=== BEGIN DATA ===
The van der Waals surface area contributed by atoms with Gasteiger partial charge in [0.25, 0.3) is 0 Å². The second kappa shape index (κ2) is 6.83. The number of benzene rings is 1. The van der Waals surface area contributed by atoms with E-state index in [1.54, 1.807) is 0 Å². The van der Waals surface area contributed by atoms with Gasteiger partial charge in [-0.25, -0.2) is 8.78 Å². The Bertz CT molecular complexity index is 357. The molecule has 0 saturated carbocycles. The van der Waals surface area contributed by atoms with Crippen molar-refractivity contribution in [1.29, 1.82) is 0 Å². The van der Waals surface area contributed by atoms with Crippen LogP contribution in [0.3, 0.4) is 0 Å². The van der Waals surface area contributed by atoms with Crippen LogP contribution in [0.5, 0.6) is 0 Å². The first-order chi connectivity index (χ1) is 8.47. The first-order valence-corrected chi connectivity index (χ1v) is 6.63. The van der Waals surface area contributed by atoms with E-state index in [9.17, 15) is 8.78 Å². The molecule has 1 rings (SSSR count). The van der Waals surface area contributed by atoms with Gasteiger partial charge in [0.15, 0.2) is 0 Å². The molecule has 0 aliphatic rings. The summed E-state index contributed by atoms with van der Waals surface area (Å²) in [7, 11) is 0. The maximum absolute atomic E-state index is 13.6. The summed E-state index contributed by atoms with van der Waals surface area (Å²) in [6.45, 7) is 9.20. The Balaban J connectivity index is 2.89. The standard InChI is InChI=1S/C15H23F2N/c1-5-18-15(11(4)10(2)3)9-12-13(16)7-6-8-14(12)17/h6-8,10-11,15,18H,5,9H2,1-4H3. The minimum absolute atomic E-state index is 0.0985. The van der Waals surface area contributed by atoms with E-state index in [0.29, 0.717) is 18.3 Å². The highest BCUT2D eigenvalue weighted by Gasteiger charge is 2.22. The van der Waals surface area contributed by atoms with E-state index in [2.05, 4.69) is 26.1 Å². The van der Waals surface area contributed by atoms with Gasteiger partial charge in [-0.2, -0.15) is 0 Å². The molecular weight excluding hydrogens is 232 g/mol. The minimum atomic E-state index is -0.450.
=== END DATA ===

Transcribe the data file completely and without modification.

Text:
The van der Waals surface area contributed by atoms with Gasteiger partial charge in [0.25, 0.3) is 0 Å². The second kappa shape index (κ2) is 6.83. The number of benzene rings is 1. The van der Waals surface area contributed by atoms with E-state index in [1.54, 1.807) is 0 Å². The van der Waals surface area contributed by atoms with Gasteiger partial charge in [-0.25, -0.2) is 8.78 Å². The Bertz CT molecular complexity index is 357. The molecule has 0 saturated carbocycles. The van der Waals surface area contributed by atoms with Crippen molar-refractivity contribution in [1.29, 1.82) is 0 Å². The van der Waals surface area contributed by atoms with Crippen LogP contribution in [0.3, 0.4) is 0 Å². The van der Waals surface area contributed by atoms with Crippen LogP contribution in [0.5, 0.6) is 0 Å². The first-order chi connectivity index (χ1) is 8.47. The first-order valence-corrected chi connectivity index (χ1v) is 6.63. The van der Waals surface area contributed by atoms with E-state index in [9.17, 15) is 8.78 Å². The molecule has 1 rings (SSSR count). The van der Waals surface area contributed by atoms with Gasteiger partial charge in [0.15, 0.2) is 0 Å². The molecule has 0 aliphatic rings. The summed E-state index contributed by atoms with van der Waals surface area (Å²) in [7, 11) is 0. The maximum absolute atomic E-state index is 13.6. The summed E-state index contributed by atoms with van der Waals surface area (Å²) in [6.45, 7) is 9.20. The Balaban J connectivity index is 2.89. The standard InChI is InChI=1S/C15H23F2N/c1-5-18-15(11(4)10(2)3)9-12-13(16)7-6-8-14(12)17/h6-8,10-11,15,18H,5,9H2,1-4H3. The minimum absolute atomic E-state index is 0.0985. The van der Waals surface area contributed by atoms with E-state index in [0.29, 0.717) is 18.3 Å². The highest BCUT2D eigenvalue weighted by Gasteiger charge is 2.22. The van der Waals surface area contributed by atoms with E-state index in [2.05, 4.69) is 26.1 Å². The van der Waals surface area contributed by atoms with Gasteiger partial charge in [-0.2, -0.15) is 0 Å². The molecular weight excluding hydrogens is 232 g/mol. The minimum atomic E-state index is -0.450.